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Insurer Not Held Responsible in Professional Liability Policy Case

Insurer Not Held Responsible in Professional Liability Policy Case

A decision for a 2019 complaint from a former client has finally come to a conclusion. The ruling made by The United States District Court for the Southern District of Florida ended with a deciding factor that the insurer did not need to defend an attorney nor the attorney’s firm. Professional liability policy made the decision difficult, but the specific conduct brought to the attention by the former client was technically uninsured. 

What type of attorney conduct is considered uninsured? 

The conduct in discussion happened in 2019 when the “former client filed a complaint in Florida state court against the attorney, his partner and their firm, alleging that they had held themselves out as a law firm when they were hired to litigate two lawsuits.” The insurer held their ground and “filed a declaratory judgment action” which stated they had no obligation to defend the client’s suit because “neither the attorney’s partner nor the law firm were named in the policy.” 

On top of this factor, the conduct also was “alleged fraudulent and deceitful conduct” which listed it uninsured.  All of these issues put together swayed the court in the final ruling to rule in favor of the insurer.  “The court concluded both that the policy afforded no coverage for the attorney’s alleged conduct, and that it would be barred under an applicable exclusion even if coverage were otherwise implicated.”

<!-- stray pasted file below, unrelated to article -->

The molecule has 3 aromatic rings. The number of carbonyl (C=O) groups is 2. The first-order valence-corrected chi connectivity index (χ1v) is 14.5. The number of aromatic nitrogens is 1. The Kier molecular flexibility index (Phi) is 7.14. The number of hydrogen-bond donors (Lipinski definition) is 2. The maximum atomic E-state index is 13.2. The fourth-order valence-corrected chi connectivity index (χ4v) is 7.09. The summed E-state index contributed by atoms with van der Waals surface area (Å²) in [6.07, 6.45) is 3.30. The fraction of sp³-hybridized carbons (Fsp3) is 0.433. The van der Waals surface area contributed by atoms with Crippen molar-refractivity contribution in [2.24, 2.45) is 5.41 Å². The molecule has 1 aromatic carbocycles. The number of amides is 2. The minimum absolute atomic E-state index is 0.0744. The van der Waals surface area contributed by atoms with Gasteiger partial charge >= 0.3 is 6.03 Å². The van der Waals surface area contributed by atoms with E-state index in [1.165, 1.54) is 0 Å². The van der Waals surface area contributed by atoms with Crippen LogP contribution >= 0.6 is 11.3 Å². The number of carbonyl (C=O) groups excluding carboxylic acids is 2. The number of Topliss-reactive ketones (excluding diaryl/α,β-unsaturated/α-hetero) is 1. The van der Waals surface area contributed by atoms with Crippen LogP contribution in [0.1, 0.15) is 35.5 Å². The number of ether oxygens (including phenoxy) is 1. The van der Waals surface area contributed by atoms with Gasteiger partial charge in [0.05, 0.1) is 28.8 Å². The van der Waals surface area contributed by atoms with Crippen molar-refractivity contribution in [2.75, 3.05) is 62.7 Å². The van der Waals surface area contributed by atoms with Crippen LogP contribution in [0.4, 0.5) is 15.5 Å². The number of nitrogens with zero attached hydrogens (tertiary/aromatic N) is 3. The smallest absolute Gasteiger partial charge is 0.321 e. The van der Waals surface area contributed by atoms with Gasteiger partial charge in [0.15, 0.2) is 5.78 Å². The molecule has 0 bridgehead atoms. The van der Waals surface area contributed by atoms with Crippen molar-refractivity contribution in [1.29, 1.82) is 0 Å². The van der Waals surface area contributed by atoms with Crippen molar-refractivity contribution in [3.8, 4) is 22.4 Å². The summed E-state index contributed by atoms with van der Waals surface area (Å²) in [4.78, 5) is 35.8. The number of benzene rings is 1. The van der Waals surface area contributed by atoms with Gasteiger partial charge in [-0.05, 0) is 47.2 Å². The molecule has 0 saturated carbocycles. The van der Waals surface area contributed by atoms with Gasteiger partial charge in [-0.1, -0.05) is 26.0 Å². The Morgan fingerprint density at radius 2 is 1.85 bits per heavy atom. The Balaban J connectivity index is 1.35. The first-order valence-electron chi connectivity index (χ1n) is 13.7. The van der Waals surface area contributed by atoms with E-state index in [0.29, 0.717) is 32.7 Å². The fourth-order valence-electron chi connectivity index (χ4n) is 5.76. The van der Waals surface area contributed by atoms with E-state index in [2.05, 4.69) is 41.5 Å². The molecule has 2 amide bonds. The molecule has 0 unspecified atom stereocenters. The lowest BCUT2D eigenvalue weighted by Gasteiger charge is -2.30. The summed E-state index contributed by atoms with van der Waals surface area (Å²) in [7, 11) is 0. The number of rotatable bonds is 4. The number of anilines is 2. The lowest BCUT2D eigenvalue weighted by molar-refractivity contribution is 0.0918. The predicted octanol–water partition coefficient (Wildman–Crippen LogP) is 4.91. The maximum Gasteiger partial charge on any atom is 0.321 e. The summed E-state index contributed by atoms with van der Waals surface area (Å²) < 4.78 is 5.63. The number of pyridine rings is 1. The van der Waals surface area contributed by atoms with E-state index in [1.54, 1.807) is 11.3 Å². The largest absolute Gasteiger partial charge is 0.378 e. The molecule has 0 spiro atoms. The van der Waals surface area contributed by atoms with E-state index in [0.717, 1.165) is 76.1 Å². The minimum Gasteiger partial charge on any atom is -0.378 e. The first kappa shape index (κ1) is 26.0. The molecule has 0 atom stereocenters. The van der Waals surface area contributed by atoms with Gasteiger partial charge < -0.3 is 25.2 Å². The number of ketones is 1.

Do Professional Liability Policies automatically protect attorney firms? 

The initial policy that included the attorney and insurer defined “legal services” as “services performed by an Insured for others as a lawyer…only if such services are performed for a fee that insures to the benefit of the Named Insured.” Additionally, the firm was not named in the policy, therefore the insurer had no duty toward that firm nor additional partners. But, even if the firm was named in the policy, there would still be exclusions in the duties of the insurer  because of the specific coverage.

“The court noted that the policy excluded coverage for ‘any claim based on or arising out of an Insured’s capacity as…a former, existing, or prospective officer, director, shareholder, partner or manager of a business enterprise… unless such enterprise or organization is named in the Declarations.’” 

How does this affect future Professional Liability Policies? 

With the decision made final in this case, the attorney was sued due to being included as “a partner in a firm not identified by declarations.” This is a landmark decision, because the Florida “court held that coverage would be barred under this exclusion in any event.” Events like this showcase the reason to have an experienced agent. Mitchell & Mitchell have specialized in Lawyer Professional Liability for the past +25 years. For more information, contact info@mitchellandmitchell.com.